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Friday, 28 December 2018

Absorption of Digested Food




 Glucose , amino acids, fatty or carboxylic acids and glycerol, as well as , vitamins and mineral salts are absorbed in the small intestine. The walls of small intestine are specially adapted to carry out this function.

     For efficient absorption, a large surface area is necessary. The walls of the small intestine have folds and furrows which serve to increase it's surface area. In addition, there are small finger like projections called villi (singular : villus) which increase the surface area even more.

     The inner surface e layer or epithelium of each villus is thin; this allows the absorption of the end products by either diffusion or active transport through it. There is a rich supply of blood vessels and lymphatic vessels containing blood and lymph respectively to carry away the absorbed food substances. In each villus, there is a blind lymphatic tube called a lacteal surrounded by a network of blood capillaries. The lymph in the lacteals transports carboxylic acids and glycerol which usually recombine to form fats again in the lacteals. The lymphatic vessels eventually empty their contents into the blood vessels near the heart. The blood then carries the fats to where they are needed. Excess fats are stored in fats cells which group together to form adipose tissue, found usually under the skin and around organs. The capillaries transport sugars and amino acids away from the intestine. Mineral salts and vitamins are also absorbed by these capillaries. All these food substance are brought by the blood stream to the hepatic portal vein which runs from the small intestine to the liver. The liver processes the food substances. Some are broken down, some converted to other substances, some stored and some left unchanged. The food is then carried in the bloodstream to the cells in the rest of the body where they are assimilated.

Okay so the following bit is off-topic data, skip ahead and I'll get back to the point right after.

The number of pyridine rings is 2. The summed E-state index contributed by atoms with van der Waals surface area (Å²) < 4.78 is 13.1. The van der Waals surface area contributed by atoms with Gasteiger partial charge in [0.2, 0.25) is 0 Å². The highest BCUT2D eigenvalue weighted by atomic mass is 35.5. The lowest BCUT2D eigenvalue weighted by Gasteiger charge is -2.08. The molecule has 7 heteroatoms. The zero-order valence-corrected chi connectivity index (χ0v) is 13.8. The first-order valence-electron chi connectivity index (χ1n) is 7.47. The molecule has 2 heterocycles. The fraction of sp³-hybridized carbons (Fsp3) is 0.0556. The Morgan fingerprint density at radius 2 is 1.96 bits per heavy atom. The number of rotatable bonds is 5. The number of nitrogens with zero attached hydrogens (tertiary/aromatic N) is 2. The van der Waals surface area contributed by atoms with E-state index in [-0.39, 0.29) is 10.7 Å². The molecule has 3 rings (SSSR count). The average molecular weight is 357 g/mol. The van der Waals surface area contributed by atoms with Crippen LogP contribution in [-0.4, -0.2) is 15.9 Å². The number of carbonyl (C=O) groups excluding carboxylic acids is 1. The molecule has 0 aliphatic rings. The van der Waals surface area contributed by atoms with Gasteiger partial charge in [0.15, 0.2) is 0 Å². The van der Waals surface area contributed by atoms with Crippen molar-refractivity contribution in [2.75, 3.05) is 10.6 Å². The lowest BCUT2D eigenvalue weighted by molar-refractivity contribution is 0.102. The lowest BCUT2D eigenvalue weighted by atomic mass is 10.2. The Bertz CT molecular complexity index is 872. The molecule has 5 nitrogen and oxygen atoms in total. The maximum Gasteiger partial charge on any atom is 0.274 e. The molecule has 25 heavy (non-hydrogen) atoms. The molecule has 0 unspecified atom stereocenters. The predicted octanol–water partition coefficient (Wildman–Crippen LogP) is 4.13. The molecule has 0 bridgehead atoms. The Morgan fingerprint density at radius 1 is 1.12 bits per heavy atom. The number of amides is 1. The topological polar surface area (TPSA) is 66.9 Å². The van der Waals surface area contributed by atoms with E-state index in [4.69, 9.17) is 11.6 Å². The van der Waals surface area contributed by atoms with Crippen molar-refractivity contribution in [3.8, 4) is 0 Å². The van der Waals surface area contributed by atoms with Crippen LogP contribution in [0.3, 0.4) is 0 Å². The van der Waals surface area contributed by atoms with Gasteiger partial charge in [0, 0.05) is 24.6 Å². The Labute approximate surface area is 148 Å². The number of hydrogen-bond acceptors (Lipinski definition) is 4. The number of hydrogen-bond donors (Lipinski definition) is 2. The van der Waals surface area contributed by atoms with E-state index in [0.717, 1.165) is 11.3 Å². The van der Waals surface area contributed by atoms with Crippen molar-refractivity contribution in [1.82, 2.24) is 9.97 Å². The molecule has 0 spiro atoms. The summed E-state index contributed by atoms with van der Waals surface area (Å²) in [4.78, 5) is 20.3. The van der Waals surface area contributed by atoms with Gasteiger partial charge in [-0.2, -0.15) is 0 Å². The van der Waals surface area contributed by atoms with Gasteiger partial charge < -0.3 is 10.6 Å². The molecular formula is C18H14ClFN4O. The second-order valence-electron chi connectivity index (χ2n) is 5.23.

Undigested food passes into the Colon (large intestine). Here, water is absorbed. This concentrates the waste products and makes them semi solid. In this state, the waste products are called faeces. Faeces pass into the rectum and out of the body through the anus. Movement of faeces is facilitated by dietary fibre or roughage which gives the guy muscles something to squeeze against. If there is insufficient roughage in the diet, constipation will result. Constipation is difficulty in removing the bowels.

      The food we eat during a meal takes about one and a half days to pass through the gut, before the undigested remains are egested out as faeces  
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